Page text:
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Kauffman Museum part of national celebration for new museum

September 11th, 2017

NORTH NEWTON, KAN. – When the Smithsonian Institution opens its newest museum, the celebration will reach beyond Washington, D.C., to Bethel College in North Newton.

The National Museum of African American History and Culture opens Sept. 24. On that day, Kauffman Museum will host “A Place for All People: Introducing the National Museum of African American History and Culture.”

The commemorative poster exhibition will be on view for one afternoon only, from 1:30-4:30 p.m. at the museum.

At 3 p.m. Sept. 24, Kauffman Museum Director Annette LeZotte will give a presentation on how the National Museum of African American History and Culture developed and how it will change the visual landscape of the National Mall in Washington.

The Smithsonian Institution Traveling Exhibition Service (SITES) organized “A Place for All People” in collaboration with the National Museum of African American History and Culture.

The poster exhibit highlights key artifacts that tell the rich and diverse story of the African-American experience. From the child-size shackles of a slave, to the clothing worn by Carlotta Walls on her first day at Little Rock Central High School, to Chuck Berry’s Gibson guitar, “Maybellene,” to the track shoes worn by Olympian Carl Lewis, the exhibition presents a living history that reflects challenge, triumph, faith and hope.

SITES director Myriam Springuel said, “‘A Place for all People’ evokes the power of oration and freedom stories, the brilliance of artistic achievement and the soaring heights of cultural expression. It is a survey of the African-American community’s deep and lasting contributions to the American story.”

Sept. 24 is also the 12th annual Museum Day Live! sponsored by Smithsonian magazine, when admission is free at all cooperating museums, which include Kauffman Museum.

Kauffman Museum met the criteria for hosting “A Place for All People”: to be willing and able to display the posters on Sept. 24, 2016; to be willing and able to do associated public programs; and to have a previously established relationship with the Smithsonian.

The first of these special programs is Sept. 25 at the museum, which is co-sponsoring, with Bethel’s Student Government Association, #PIECE UNITED, an exhibit of student artwork and art-related contributions.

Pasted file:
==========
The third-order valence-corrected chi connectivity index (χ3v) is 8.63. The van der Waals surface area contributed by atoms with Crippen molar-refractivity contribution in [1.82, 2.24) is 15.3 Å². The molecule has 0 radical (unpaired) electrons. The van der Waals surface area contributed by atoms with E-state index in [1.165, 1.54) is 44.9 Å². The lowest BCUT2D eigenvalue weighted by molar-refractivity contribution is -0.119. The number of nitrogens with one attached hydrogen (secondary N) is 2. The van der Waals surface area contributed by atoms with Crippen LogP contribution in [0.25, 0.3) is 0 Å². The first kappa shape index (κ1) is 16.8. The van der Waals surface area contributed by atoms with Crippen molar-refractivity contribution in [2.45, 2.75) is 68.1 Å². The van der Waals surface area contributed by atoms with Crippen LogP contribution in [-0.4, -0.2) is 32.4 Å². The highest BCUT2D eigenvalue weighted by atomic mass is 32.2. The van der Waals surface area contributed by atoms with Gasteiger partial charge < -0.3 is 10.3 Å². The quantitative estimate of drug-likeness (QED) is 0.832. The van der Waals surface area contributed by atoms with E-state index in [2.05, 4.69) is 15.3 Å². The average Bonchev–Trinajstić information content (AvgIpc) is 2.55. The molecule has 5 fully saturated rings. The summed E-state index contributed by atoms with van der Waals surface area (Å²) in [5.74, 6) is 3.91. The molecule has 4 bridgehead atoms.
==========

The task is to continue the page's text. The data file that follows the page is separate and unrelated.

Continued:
“We are asking students to share visual art, photography, poetry, song lyrics or anything visual or artistic that tells a personal story of ‘what the African-American experience means to me,’” said LeZotte. “We encourage the art to be original, but that isn’t required.”

While the student exhibit will remain in the museum through October, the opening reception is Sept. 25 from 2-4 p.m. and will include poetry reading, a food truck, free T-shirts to the first 50 students and live music. The public is invited along with all Bethel students.

The second special program is Oct. 9 at the museum, when quilt historian Marla Jackson, Lawrence, gives a Sunday-Afternoon-at-the-Museum presentation. “From Slavery to a Free State: The Story of Maria Rogers Martin” explores the life and legacy of a quilter and former enslaved person who came to Lawrence with abolitionists in 1862.

The journey to establish the newest museum in Washington, D.C., began a century ago with a call for a national memorial to honor the contributions of African-American Civil War veterans.

After decades of effort by private citizens, organizations and members of Congress, federal legislation passed in 2003 created the National Museum of African American History and Culture. Since then, thousands of artifacts have been collected to fill the new building that has risen on the National Mall.

Through its exhibitions and programs, the museum will provide “a place for all people,” with a shared lens to view the nation’s history and the possibility for hope and healing. For more information, visit

SITES has been sharing the wealth of Smithsonian collections and research programs with millions of people outside Washington, D.C., for 65 years. SITES connects Americans to their shared cultural heritage through a wide range of exhibitions about art, science and history. For exhibition descriptions and tour schedules, visit

Regular Kauffman Museum hours are 9:30 a.m.-4:30 p.m. Tuesday-Friday, and 1:30-4:30 p.m. Saturday and Sunday. The museum is closed Mondays and major holidays. Admission to the special exhibit “Memory Matters: Work by Gesine Janzen,” as well as the permanent exhibits “Of Land and People,” “Mirror of the Martyrs” and “Mennonite Immigrant Furniture,” is $4 for adults, $2 for children ages 6-16, and free to Kauffman Museum members and children under 6. For more information, call the museum at 316-283-1612 or visit its website,, or Facebook page.

About Bethel

As the first Mennonite college founded in North America, Bethel College celebrates a tradition of progressive Christian liberal arts education, diversity within community, and lifelong learning.